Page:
The rook chess pieces can be a powerful piece because of the number of spaces it can access at any one time. You get two of them at the beginning but don't waste them.
The rook chess piece is limited to horizontal and vertical straight line movement for as many free spaces as it wishes. However, unlike bishop, the rook can potentially access every square on the board. Since this piece can access all 64 spaces it may generally be considered more powerful then a knight or bishop.
Depending on where the rook is located on the board it's movement is limited anywhere from 0-7 spaces in any vertical or horizontal direction
assuming that the board is empty. If the piece is in the middle of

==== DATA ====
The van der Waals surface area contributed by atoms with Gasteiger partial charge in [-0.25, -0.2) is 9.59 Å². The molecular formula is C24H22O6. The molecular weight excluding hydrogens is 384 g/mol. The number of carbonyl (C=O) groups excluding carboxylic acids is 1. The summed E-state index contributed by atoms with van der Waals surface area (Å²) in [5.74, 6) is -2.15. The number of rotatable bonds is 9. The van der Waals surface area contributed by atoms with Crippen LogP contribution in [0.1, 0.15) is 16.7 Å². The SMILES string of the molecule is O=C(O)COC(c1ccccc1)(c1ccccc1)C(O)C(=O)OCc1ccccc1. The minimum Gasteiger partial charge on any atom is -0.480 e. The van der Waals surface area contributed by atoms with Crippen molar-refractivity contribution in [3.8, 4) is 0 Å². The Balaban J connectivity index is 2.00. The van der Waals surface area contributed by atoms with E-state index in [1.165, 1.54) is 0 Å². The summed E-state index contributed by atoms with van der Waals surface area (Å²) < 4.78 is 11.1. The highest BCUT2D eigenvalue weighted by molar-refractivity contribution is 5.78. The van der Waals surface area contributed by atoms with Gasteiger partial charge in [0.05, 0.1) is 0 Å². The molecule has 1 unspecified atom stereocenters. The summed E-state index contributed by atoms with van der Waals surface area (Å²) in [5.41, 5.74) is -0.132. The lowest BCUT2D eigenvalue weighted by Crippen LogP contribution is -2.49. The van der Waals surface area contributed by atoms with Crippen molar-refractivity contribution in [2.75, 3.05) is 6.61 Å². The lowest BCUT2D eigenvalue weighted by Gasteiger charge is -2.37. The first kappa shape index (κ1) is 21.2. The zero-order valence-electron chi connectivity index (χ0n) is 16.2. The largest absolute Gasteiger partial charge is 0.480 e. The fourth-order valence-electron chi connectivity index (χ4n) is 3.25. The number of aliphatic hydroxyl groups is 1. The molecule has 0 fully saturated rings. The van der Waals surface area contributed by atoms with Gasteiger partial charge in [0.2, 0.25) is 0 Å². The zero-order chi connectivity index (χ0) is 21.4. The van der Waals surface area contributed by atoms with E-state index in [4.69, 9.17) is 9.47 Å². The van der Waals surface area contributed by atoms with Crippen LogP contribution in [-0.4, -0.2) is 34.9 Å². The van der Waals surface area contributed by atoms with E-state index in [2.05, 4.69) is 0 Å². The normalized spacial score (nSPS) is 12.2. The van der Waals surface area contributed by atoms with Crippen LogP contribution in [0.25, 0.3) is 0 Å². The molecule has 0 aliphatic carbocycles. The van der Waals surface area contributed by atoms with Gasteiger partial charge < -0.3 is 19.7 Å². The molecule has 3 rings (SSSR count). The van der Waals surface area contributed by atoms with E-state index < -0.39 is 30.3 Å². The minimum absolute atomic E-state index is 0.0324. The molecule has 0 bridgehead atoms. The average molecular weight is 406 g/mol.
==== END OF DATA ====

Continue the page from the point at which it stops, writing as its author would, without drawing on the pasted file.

the board, for example, it can only move 3 or 4 spaces depending on
the direction. On the other hand, if it's in the corner then it can
only move in two directions up to 7.
The rook is commonly found in many end game scenarios. It is probably the most frequently found piece in end game scenarios. This may be because the rook is many times most powerful after other pieces have been removed from the board. After a board is empty it gives the rook the freedom to move for long distances.
Chess pieces can come in many styles so the rook will look different from set to set. Staunton style is the one most people are probably familiar with since this is the tournament standard.